The Brussels Griffon may sport one of two coats, rough or smooth, but within these two categories one sees a wide range of variation in texture and quality. Looking first at the rough coat, one may find the extremely hard coat, or the “fluffy” softer coat, and the entire spectrum in between. It is unlikely that the dog that looks the flashiest in the ring, and is often rewarded by the all-round judge for the plush beard and furnishings that are appealing to his/her eye, has the proper coat, as it is rare to find ample beard and furnishings on an otherwise correctly coated rough. The Standard calls for a coat that is “wiry and dense, the harder and more wiry the better.” This correct coat challenges the owner/handler/groomer to grow beard and furnishings, and any number of methods have been devised and applied to promote the desired hirsutism, since these sparsely furnished but correct coats are many times penalized in the ring as being “out of condition” or not presenting a “typey” silhouette.
The extreme of the hard wiry coat is often called unnecessary to groom, or ungroomable, depending, it would seem, on regional and even international tradition. This rough coat appears to be more of a genetic confusion of rough and smooth, with the dog having a few short, very hard beard hairs and sparse or no furnishings. The nomenclature derives from the little or no hand-stripping necessary to keep these dogs in a neat jacket. Most often, this coat displays deep rich color in addition to texture, and appears in all four of the acceptable colors: black, red, belge, and black and tan.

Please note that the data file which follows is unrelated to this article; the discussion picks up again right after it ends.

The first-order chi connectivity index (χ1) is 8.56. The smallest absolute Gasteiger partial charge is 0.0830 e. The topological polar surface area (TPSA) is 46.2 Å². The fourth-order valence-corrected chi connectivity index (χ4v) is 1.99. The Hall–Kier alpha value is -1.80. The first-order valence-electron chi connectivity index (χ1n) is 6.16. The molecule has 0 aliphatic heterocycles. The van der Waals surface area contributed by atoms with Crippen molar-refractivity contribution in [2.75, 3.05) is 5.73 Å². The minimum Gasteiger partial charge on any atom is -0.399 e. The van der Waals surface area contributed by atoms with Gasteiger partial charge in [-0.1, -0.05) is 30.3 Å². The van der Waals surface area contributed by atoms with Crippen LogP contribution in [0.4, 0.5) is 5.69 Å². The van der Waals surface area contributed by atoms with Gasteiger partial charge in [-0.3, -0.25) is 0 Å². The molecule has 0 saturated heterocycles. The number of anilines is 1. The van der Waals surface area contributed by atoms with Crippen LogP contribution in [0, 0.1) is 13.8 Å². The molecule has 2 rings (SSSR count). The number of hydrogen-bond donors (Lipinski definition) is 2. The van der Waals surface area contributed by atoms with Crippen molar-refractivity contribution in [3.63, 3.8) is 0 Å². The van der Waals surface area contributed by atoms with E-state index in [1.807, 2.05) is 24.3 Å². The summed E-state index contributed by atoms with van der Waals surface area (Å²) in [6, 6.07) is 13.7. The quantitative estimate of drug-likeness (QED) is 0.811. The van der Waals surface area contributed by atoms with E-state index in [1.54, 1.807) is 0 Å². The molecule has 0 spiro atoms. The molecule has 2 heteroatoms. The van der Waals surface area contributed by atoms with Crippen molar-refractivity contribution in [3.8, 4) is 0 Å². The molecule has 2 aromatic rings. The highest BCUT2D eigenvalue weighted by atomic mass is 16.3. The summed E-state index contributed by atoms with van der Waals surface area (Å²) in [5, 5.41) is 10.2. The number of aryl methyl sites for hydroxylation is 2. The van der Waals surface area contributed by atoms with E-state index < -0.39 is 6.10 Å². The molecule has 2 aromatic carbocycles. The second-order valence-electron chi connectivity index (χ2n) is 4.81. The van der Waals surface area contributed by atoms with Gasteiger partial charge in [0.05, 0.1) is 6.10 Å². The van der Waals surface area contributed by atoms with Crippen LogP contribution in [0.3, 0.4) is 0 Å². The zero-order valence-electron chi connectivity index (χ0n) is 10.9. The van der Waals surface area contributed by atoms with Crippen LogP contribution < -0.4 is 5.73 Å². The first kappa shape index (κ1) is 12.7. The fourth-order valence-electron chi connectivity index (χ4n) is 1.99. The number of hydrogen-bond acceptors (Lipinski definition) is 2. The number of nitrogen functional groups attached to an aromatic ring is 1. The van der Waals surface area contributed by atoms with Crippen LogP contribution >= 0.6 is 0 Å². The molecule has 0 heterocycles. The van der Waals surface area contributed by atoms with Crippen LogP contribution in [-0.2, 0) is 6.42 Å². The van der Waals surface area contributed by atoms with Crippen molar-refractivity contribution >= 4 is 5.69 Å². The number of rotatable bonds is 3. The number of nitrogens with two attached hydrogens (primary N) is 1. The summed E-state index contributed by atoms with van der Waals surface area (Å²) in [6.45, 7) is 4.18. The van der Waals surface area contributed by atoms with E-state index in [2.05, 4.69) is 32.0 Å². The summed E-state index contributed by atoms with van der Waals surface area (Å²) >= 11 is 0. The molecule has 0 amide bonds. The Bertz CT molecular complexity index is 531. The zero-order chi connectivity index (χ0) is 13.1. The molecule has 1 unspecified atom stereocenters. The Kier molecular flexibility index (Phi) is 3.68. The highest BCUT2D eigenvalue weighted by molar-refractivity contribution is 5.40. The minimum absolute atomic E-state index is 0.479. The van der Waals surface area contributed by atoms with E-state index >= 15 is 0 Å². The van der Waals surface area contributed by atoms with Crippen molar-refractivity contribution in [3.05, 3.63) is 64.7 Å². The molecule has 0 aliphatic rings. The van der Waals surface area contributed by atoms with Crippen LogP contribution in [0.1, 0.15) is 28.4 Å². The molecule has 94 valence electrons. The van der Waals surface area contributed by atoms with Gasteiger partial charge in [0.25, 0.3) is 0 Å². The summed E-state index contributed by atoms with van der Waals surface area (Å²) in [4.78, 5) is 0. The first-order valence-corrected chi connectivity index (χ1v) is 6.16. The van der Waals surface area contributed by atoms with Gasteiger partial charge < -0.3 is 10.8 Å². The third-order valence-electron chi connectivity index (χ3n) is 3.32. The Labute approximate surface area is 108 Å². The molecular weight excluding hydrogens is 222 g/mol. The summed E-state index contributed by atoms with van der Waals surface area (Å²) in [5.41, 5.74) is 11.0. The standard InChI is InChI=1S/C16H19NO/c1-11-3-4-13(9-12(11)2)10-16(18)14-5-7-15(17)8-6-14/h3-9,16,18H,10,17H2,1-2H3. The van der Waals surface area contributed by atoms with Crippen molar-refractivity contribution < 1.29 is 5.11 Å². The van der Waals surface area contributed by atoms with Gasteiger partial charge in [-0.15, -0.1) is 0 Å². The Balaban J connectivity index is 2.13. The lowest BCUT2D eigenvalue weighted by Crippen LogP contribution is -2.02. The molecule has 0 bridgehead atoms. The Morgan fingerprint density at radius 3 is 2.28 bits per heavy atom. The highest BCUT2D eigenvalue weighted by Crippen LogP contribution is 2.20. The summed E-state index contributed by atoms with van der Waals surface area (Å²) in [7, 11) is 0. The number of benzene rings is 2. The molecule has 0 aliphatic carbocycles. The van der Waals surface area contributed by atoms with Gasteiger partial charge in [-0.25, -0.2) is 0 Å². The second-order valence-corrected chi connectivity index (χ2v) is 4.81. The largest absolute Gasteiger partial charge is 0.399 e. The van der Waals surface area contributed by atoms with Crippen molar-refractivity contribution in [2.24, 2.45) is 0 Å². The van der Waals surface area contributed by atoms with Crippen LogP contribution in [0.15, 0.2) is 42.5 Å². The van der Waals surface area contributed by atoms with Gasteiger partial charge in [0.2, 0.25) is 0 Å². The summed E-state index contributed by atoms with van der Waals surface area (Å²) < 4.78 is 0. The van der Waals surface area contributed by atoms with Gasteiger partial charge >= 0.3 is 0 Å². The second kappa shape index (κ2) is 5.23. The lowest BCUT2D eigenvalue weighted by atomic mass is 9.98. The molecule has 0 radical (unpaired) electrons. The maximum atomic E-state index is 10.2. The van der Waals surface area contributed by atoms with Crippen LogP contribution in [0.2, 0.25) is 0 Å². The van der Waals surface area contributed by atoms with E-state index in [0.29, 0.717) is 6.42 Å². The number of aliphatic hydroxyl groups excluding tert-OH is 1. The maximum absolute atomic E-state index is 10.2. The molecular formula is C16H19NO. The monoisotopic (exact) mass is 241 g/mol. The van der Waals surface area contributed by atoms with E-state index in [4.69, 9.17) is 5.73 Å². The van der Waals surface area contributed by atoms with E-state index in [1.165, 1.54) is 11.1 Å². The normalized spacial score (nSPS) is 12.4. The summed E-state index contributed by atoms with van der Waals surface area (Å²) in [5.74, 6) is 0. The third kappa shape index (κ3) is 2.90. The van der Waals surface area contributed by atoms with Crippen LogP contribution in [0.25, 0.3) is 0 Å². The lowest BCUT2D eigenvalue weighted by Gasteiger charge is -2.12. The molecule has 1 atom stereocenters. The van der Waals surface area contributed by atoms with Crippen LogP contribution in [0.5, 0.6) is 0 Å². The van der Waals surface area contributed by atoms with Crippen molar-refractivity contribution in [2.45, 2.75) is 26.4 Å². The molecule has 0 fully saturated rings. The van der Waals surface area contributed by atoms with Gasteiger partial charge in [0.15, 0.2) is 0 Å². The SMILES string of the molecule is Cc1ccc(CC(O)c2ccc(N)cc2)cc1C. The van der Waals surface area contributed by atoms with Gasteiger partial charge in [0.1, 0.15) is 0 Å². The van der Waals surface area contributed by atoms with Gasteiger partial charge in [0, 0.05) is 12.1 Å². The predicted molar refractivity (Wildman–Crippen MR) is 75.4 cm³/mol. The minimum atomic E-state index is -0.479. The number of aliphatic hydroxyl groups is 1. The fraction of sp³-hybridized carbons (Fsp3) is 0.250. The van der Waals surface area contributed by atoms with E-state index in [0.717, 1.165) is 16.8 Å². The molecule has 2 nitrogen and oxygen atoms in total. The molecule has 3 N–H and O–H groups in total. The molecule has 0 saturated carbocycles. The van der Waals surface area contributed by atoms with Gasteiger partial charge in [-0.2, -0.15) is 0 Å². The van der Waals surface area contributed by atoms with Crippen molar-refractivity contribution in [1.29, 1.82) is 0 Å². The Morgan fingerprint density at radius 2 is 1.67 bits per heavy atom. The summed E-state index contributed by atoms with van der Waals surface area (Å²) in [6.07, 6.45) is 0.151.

On the other end of the spectrum of rough coats, is the soft, almost fluffy Wheaton-like coat. Many would say this is the true “ungroomable rough” as no amount of stripping and rolling can improve its texture and appearance. Stripping this outer coat, which most often appears in red or belge, reveals a proliferation of thick, usually silvery-white undercoat, or, more rarely on a black or black and tan, the undercoat appears as grayish fluff. Deep, rich color is usually lacking, but the soft texture of the hair allows for profuse beard and furnishings to be promoted. This coat is incorrect.
Envision this incorrect coat at the bottom of a ladder. As one climbs towards the ultimate coat, the topcoat becomes harder and the undercoat less prolific, but so do beard and furnishings. Usually color improves as well. About halfway up the ladder is the coat prized by handlers and exhibitors looking for their next “special.” It is hard enough for most judges, but soft enough to produce beard and furnishings to impress in the group ring. Color is of little concern – enhancers are everywhere.
Past this rung, and almost to the top, one encounters the correct rough coat. It has undercoat almost as hard as the topcoat, and often of the same color. It is unfortunate that this coat may be penalized in the ring as lacking in type or condition. Breeder-judges rarely make this mistake.
At first appearance, it would seem that there is little room for variation in a smooth coat, but on further investigation one finds different smooth coat textures as well. The smooth coat may be sleek, tight, and glossy, or be “fluffy” and stand away from the body. The former is correct. The smooth coat should resemble that of a Boston Terrier, with no undercoat, no appearance of a ruff around the neck, and no “pants” in the rear.
Further definition of the proper coats for both rough and smooth can be found in the new Illustrated Standard of the Brussels Griffon. The American Brussels Griffon Association also undertakes several breed seminars and judges seminars throughout the year where coats are discussed in detail and judges may have the opportunity for hands-on examination of the subtle (or not so subtle) differences.
Anne K. Catterson
17120 Cole Avenue
Riverside, Ca 92508
Published in the March 2001 issue of the AKC Gazette